The browser doesn't load any pages, whether they are addressed with IP or hostname.
ping google.com doesn't work, returning Ping request could not find host google.com.
ping 184.108.40.206 (google IP) does work, sending and receiving all packets.
nslookup google.com does work, returning correct IP address that then does indeed work with ping.
Network settings are default, IP and DNS are set to auto.
Specifying OpenDNS in network settings does not help.
There are no entries in c:\windows\system32\drivers\etc\host
There are no DNS prefixes in use.
netsh winsock reset & netsh int ip reset does not help.
DNS client is running.
The most common given solution on the Internet ipconfig /flushdns & ipconfig /registerdns does not work, with latter returning Registration of DNS records failed: Parameter is not correct. It happens occassionally to people, but I have not found possible solutions to this problem. I sense this might be the key to my ordeal.
All of the above happens for different networks.
The PC has been recently formatted. One guy had the same problem and it helped to restore the previous PC name, but I have no way of finding what the name was before the format.
ipconfig /all is as below. The first paragraph looks a bit blank, perhaps something there...?
I just came across this same issue on a Windows 10 Dell tablet that one of my users brought into the office. Same issue, communications via IP work, but name resolution not working (aside from nslookup, oddly that was working fine).
After digging into this for a few minutes I also discovered that the tablet was missing a hostname entry when doing an ipconfig /all (same as shown in your screenshot above), so I went into the System properties and found that there was no computer name set in there. Added a computer name, rebooted, et voila! Name resolution is now working properly.
I had the same problem, but the hostname was present. In addition, running ipconfig /flushdns would hang. Changing the hostname by adding a 2 to the end and then rebooting seems to have fixed the problem.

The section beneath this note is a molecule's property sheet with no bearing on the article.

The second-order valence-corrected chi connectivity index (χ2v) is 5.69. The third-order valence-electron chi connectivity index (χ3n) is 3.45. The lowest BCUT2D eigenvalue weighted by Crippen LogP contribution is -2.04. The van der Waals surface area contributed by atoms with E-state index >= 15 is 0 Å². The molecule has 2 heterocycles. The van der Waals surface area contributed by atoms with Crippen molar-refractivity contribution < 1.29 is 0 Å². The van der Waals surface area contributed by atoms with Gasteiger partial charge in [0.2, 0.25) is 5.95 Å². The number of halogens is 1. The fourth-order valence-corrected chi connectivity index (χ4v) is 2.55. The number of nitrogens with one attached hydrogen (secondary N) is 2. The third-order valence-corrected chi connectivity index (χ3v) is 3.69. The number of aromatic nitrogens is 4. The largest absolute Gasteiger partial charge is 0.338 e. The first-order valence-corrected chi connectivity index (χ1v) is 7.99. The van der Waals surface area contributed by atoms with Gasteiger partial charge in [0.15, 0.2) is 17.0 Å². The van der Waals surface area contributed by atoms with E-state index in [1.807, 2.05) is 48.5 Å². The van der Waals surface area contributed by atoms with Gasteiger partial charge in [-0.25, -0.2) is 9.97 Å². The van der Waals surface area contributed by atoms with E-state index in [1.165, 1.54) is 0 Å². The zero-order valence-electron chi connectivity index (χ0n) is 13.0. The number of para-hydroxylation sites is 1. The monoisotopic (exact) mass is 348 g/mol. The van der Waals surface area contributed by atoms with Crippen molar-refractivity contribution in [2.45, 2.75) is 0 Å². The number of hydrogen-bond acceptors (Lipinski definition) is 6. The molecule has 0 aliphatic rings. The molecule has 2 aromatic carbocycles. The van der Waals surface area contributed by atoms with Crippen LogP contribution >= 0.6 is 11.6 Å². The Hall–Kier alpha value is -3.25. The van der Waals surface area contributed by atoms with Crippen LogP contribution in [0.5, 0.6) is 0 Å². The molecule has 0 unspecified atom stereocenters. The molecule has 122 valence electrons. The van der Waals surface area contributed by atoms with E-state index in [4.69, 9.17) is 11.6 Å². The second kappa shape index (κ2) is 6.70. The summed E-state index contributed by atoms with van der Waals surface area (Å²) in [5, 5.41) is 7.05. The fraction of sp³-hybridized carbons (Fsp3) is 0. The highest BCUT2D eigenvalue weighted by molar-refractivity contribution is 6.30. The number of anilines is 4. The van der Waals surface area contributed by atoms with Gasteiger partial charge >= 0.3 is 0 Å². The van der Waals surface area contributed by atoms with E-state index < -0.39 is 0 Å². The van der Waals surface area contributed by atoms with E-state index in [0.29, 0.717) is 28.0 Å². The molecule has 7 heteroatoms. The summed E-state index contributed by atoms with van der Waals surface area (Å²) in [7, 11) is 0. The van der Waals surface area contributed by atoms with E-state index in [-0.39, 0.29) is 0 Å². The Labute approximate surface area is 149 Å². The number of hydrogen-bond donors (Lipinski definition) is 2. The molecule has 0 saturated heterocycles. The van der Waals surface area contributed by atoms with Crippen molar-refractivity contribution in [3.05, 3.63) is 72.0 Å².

I've had these symptoms two or three times in the past after installing a new NIC or router, using WinXP and Win7. Solutions varied, but in one case the issue was resolved by unticking the "use NetBIOS over TCP" box. In the other case I remember having to run some unusual command line utility (not ipconfig /flushdns; something else that I don't quite recall) to flush cached somethingsomethingsomething.
One thing I'd check is whether local (LAN side) hostnames resolve ok. If it's only WAN side hostnames that don't resolve properly then at least you know the problem is not on your PC.
In my case, I have hyper-v manager installed and has one virtual switch that bridges my NIC with it. Try disabling/removing the virtual switch in hyper-v manager (elevated user needed). This one works for me. Maybe Windows 10 or hyper-v has a buggy virtual switch.
The fact that the computer was recently reformatted could indicate a problem with the drivers for your network adapter(s).
Open "View network connections" and try disabling each adapter one-by-one. After disabling each one, test the DNS and then re-enable it. Perhaps you'll find one that's causing your DNS problems - if you do, you could try reinstalling the driver for that particular adapter.
In my case setting the host name was not enough - it didn't help. What was missing is the Domain entry in the registry at HKLM\System\CurrentControlSet\Services\Tcpip\Parameters\Domain also.
I have no idea how did it happen to my PC, maybe after some system crash or during the recovery the entry went missing. (Because there were some problems and I did recover my system with dism and sfc.)
show servercommand. I'm not sure how to proceed.
&&in commands instead of
&. The latter will try and run the commands simultaneously, which might prevent one or more of them working.
&&will run the second command only after the first command has finished, and if it doesn't return with an error code.